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Another potential pitfall of integrase inhibitors, which is shared by the present group of protease and reverse transcriptase inhibitors, is that resistant mutants are likely to arise. There is no reason to believe that inhibition of integrase will not force the emergence of 'escape mutants' that will re-expand. It is, however, possible that in order to escape inhibition, the resistant virus would have to mutate to such an extent that the resultant mutant virus would not be wholly viable, allowing the immune system to keep the infection under control, as some scientists have proposed.

A recent conference sponsored by the National Institutes of Health (NIH) focused exclusively on HIV integrase. The meeting, the first of its kind, brought together a variety of scientists studying every aspect of the integrase enzyme. Much of the research presented focused on how the enzyme achieves its vital task, and possible approaches towards blocking integration of the HIV genome. Scientists from the NIH reported the three-dimensional structure of the active site of HIV integrase and thereby provided a frame work from which chemists can model possible integrase inhibitors. Similar studies of the HIV protease provided the means to rapidly produce several of the protease inhibitors that are currently in clinical trials at sites around the world. Several companies presented lead compounds derived from in vitro integrase assays. Several of the identified compounds have high activity and exhibit encouraging in vitro anti-HIV activity. At the present time however, these compounds can only be considered test compounds and not true drugs, given their toxicological and absorption profiles. These lead compounds, however, could rapidly be turned into viable clinical entities by chemical alterations and modeling, and such studies are under way.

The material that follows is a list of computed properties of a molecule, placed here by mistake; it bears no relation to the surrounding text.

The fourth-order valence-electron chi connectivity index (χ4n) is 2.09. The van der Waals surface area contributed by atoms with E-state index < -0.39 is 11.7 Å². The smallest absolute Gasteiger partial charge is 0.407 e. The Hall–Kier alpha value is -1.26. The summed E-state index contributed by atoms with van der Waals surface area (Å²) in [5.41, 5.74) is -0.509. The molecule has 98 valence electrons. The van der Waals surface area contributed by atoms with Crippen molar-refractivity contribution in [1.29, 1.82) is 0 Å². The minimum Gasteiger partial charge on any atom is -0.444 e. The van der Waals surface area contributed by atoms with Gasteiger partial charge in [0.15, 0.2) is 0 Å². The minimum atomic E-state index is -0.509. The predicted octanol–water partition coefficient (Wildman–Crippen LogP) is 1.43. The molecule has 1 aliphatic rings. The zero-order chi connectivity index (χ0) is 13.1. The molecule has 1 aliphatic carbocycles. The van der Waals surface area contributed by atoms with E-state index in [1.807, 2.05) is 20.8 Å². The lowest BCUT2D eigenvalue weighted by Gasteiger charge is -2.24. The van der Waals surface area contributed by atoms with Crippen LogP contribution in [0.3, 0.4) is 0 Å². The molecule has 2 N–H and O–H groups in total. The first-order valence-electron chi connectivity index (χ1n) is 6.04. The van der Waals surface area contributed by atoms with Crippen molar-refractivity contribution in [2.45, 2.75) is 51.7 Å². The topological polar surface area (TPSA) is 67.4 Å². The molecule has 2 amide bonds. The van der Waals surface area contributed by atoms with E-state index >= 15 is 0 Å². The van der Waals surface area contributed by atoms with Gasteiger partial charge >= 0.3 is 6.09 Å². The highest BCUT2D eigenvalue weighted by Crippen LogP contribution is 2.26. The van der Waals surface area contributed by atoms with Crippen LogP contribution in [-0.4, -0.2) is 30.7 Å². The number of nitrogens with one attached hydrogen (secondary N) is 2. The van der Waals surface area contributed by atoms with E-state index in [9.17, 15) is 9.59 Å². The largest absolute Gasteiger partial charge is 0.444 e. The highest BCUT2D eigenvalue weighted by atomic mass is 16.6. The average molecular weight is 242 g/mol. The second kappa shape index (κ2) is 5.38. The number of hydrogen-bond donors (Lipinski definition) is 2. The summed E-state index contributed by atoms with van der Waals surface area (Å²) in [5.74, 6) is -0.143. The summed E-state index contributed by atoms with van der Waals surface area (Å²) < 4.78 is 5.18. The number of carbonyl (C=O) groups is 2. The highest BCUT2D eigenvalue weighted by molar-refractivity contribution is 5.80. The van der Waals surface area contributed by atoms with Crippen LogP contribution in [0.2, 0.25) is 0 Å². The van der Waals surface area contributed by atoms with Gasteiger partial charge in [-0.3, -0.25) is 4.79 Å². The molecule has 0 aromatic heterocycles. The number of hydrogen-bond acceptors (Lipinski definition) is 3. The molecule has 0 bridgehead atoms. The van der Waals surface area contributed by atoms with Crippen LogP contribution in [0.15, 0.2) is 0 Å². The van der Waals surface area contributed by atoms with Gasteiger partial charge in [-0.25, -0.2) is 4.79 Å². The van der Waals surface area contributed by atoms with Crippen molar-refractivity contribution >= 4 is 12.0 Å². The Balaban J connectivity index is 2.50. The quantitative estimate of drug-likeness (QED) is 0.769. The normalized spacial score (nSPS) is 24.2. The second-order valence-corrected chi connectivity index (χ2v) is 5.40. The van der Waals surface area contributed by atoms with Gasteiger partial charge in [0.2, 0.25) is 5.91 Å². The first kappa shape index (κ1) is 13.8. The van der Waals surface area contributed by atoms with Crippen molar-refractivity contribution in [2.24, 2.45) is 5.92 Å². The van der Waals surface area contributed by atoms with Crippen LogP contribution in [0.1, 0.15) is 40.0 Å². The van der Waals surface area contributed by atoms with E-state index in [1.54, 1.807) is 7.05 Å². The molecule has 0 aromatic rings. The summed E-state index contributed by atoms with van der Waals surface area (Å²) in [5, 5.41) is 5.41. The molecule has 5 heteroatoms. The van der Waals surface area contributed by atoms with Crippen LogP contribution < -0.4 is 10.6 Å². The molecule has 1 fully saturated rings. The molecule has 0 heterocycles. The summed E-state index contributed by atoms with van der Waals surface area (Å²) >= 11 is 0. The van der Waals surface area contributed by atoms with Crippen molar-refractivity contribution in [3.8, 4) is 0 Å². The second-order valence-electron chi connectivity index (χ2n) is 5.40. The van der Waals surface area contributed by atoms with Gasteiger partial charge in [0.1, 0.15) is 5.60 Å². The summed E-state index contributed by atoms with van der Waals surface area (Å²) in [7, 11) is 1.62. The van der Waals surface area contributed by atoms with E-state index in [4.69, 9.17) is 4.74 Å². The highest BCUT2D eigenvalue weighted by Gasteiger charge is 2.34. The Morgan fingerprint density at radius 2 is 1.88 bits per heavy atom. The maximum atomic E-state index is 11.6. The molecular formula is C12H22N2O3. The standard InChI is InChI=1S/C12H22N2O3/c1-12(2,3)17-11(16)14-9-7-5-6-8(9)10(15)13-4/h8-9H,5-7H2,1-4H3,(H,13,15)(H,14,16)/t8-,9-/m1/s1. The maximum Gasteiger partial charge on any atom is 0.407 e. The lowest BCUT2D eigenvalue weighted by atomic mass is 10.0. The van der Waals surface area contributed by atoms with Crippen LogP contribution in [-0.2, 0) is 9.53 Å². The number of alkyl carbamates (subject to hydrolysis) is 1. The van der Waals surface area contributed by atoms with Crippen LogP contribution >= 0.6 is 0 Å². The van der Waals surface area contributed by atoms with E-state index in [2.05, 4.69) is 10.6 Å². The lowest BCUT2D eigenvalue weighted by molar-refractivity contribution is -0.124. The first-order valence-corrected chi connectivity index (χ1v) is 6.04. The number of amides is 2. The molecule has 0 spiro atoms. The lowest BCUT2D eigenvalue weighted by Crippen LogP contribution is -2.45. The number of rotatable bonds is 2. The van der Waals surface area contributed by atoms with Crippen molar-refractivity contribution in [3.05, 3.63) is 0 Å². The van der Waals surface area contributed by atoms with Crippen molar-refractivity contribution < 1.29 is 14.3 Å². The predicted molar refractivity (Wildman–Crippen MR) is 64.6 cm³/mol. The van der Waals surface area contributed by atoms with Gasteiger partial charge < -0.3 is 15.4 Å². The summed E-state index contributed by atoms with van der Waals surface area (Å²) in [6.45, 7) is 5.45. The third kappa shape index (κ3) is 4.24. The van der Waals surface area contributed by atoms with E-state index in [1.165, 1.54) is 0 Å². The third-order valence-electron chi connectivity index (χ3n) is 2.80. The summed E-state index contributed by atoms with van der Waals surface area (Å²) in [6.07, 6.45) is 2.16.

One of the most encouraging aspects of the meeting was the wide interest that pharmaceuticals companies and scientists have demonstrated in exploring the HIV integrase enzyme as a possible therapeutic target. Most of the large companies, and a sizable number of smaller bio-tech and mid-size firms, were represented at the meeting. It is plausible that the successful control of HIV infection may arise from the combination of several, less-than-optimal drugs that have different modes of action. As integrase represents the third and final HIV native enzyme protein encoded in the HIV genome, exploring it as a therapeutic target should be, and has become, a major research priority.

A note from TheBody.com: Since this article was written, the HIV pandemic has changed, as has our understanding of HIV/AIDS and its treatment. As a result, parts of this article may be outdated. Please keep this in mind, and be sure to visit other parts of our site for more recent information!



  
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This article was provided by Treatment Action Group. It is a part of the publication TAGline.